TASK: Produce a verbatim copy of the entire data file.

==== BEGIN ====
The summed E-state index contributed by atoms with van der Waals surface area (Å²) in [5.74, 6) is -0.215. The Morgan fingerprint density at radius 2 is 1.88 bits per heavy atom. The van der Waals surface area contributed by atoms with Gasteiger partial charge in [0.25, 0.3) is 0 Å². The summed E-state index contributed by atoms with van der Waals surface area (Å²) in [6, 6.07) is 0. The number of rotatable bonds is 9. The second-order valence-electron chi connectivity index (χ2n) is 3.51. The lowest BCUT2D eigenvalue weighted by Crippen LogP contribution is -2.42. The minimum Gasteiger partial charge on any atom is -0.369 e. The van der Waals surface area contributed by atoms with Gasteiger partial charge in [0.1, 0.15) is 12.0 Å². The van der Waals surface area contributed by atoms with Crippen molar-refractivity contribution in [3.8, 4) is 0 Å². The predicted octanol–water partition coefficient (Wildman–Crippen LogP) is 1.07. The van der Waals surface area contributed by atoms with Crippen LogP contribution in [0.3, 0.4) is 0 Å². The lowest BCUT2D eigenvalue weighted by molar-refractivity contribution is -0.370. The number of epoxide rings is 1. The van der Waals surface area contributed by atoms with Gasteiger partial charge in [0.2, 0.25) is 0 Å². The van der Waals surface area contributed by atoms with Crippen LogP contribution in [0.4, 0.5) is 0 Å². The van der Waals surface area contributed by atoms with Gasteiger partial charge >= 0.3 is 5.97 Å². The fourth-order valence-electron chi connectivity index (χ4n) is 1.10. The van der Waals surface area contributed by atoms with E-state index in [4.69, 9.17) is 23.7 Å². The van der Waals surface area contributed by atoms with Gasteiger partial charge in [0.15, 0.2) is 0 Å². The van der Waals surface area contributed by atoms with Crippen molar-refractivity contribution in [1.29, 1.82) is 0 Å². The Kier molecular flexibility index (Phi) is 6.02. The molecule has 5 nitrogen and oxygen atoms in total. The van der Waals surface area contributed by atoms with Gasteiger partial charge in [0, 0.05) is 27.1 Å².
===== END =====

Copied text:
The summed E-state index contributed by atoms with van der Waals surface area (Å²) in [5.74, 6) is -0.215. The Morgan fingerprint density at radius 2 is 1.88 bits per heavy atom. The van der Waals surface area contributed by atoms with Gasteiger partial charge in [0.25, 0.3) is 0 Å². The summed E-state index contributed by atoms with van der Waals surface area (Å²) in [6, 6.07) is 0. The number of rotatable bonds is 9. The second-order valence-electron chi connectivity index (χ2n) is 3.51. The lowest BCUT2D eigenvalue weighted by Crippen LogP contribution is -2.42. The minimum Gasteiger partial charge on any atom is -0.369 e. The van der Waals surface area contributed by atoms with Gasteiger partial charge in [0.1, 0.15) is 12.0 Å². The van der Waals surface area contributed by atoms with Crippen molar-refractivity contribution in [3.8, 4) is 0 Å². The predicted octanol–water partition coefficient (Wildman–Crippen LogP) is 1.07. The van der Waals surface area contributed by atoms with Crippen LogP contribution in [0.3, 0.4) is 0 Å². The lowest BCUT2D eigenvalue weighted by molar-refractivity contribution is -0.370. The number of epoxide rings is 1. The van der Waals surface area contributed by atoms with Gasteiger partial charge in [0.2, 0.25) is 0 Å². The van der Waals surface area contributed by atoms with Crippen LogP contribution in [0.4, 0.5) is 0 Å². The van der Waals surface area contributed by atoms with Gasteiger partial charge >= 0.3 is 5.97 Å². The fourth-order valence-electron chi connectivity index (χ4n) is 1.10. The van der Waals surface area contributed by atoms with E-state index in [4.69, 9.17) is 23.7 Å². The van der Waals surface area contributed by atoms with Gasteiger partial charge in [0.15, 0.2) is 0 Å². The van der Waals surface area contributed by atoms with Crippen molar-refractivity contribution in [1.29, 1.82) is 0 Å². The Kier molecular flexibility index (Phi) is 6.02. The molecule has 5 nitrogen and oxygen atoms in total. The van der Waals surface area contributed by atoms with Gasteiger partial charge in [0, 0.05) is 27.1 Å².